When I got off of the phone with my mom tonight, I read a Baha’i prayer for you.  The words expressed everything I desire for your soul.  If I could say it in Yiddish I would, just for you.

O Lord, O Thou Whose mercy hath encompassed all, Whose forgiveness is transcendent, Whose bounty is sublime, Whose pardon and generosity are all-embracing, and the lights of Whose forgiveness are diffused throughout the world! O Lord of glory! I entreat Thee, fervently and tearfully to cast upon Thy handmaiden who hath ascended unto Thee the glances of the eye of Thy mercy. Robe her in the mantle of Thy grace, bright with the ornaments of the celestial Paradise, and, sheltering her beneath the tree of Thy oneness; illumine her face with the lights of Thy mercy and compassion. Bestow upon Thy heavenly handmaiden, O God, the holy fragrances born of the spirit of Thy forgiveness. Cause her to dwell in a blissful abode, heal her griefs with the balm of Thy reunion, and, in accordance with Thy will, grant her admission to Thy holy Paradise. Let the angels of Thy loving-kindness descend successively upon her, and shelter her beneath Thy blessed Tree. Thou art, verily, the Ever-Forgiving, the Most Generous, the All-Bountiful. -‘Abdu’l-Baha’

I hope you feel the words reach you as your soul travels to its next home.  Oh if I could call you now, I would definitely ask you about the next world. And yet, that is a great mystery left for each of us to discover when our body passes away and our soul journeys on. I can picture you with Uncle Saul, Jay, Grandpop, Grandmom and my Dad. What an all-star team I have in the next world! When I think about it that way, it is hard to believe I could be so blessed. You always had a special connection with my mom’s mom, Gladys too. I can only imagine that my Grandmother Gladys has welcomed you with open arms.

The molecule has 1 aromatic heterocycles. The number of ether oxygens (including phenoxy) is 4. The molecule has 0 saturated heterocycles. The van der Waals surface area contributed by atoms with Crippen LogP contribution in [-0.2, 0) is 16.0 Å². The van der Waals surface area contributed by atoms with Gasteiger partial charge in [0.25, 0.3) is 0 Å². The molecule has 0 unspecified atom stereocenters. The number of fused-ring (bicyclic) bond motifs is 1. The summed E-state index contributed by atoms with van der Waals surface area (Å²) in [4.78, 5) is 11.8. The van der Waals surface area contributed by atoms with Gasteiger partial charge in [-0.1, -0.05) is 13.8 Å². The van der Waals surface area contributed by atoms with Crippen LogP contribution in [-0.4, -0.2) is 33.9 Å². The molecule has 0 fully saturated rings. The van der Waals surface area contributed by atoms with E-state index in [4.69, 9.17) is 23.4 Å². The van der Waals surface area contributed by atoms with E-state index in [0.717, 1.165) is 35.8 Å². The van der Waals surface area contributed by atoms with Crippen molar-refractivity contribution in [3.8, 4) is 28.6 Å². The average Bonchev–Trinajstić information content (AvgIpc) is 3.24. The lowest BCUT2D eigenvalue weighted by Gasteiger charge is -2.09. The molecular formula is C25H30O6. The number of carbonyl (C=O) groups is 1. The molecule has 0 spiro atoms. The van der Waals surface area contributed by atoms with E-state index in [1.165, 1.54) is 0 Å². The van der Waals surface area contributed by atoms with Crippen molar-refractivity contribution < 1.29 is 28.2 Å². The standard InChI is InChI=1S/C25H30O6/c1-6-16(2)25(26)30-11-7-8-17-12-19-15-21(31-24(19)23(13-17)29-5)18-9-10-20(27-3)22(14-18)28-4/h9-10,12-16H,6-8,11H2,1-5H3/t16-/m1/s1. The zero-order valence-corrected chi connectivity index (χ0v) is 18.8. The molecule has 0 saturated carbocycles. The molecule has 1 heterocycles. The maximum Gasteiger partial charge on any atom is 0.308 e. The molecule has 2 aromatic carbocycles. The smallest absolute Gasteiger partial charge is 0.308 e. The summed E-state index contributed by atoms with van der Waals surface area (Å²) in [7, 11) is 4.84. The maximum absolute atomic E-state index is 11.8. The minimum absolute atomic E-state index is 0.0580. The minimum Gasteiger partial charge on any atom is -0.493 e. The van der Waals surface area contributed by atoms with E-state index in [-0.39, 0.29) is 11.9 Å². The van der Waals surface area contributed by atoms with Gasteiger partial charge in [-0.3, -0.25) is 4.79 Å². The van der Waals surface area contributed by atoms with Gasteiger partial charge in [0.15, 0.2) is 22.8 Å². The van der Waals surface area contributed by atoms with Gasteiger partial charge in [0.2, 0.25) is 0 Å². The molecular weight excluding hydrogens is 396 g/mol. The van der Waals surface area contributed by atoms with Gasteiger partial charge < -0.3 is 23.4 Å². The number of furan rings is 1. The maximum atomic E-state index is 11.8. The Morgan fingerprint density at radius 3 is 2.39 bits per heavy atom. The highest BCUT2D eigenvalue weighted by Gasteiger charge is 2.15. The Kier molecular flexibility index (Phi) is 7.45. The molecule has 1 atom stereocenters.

I have been reading a book by a woman named Naomi Remen. She is both Jewish and a doctor (She did well, right?). The book is called My Grandfather’s Blessings. Her essays are beautiful and remind me of the richness of the Jewish teachings and culture.  I wish now that I had talked to you about the book. There are so many beautiful stories and words in Hebrew that hold such powerful meaning. I read one of Naomi’s stories today while getting a pedicure (I know, I live such a life of leisure). I decided while sitting in the nail salon that I would write about the story for my blog. This is before I found out that you passed away.

It is a wonderful and divine coincidence that I read this story today of all days. In the story Naomi talks about the Sh’ma prayer that is taught to young children and often recited before going to sleep at night. It is also traditional for Jews to say this as their last words. I was touched by the simplicity of this daily prayer and the idea that it follows one from childhood to death. There are a few translations from the Hebrew to English, here is one of them.

Sh’ma Yisrael Adonai Eloheinu Adonai Eḥad – Hear, O Israel: the Lord is our God, the Lord is One.

As your shikseh great niece I make the following promises to you: I will keep bubbee, bubeleh, tuchas, shnoz, tchatzkies and oi vai alive. I will use those words with humor, lightness and love.  I will continue to honor our ancestors and eat traditional Jewish food. When I visit New York I will fondly remember that it is our family’s American homeland where you, my Grandfather, Grandmother and Dad were born.  I will love my family with all my heart, following your example.

May you rest well with your Lord dearest Auntie.

With love,

Amy

Note to readers: Tante, used in the title of this piece is the Yiddish word for Aunt.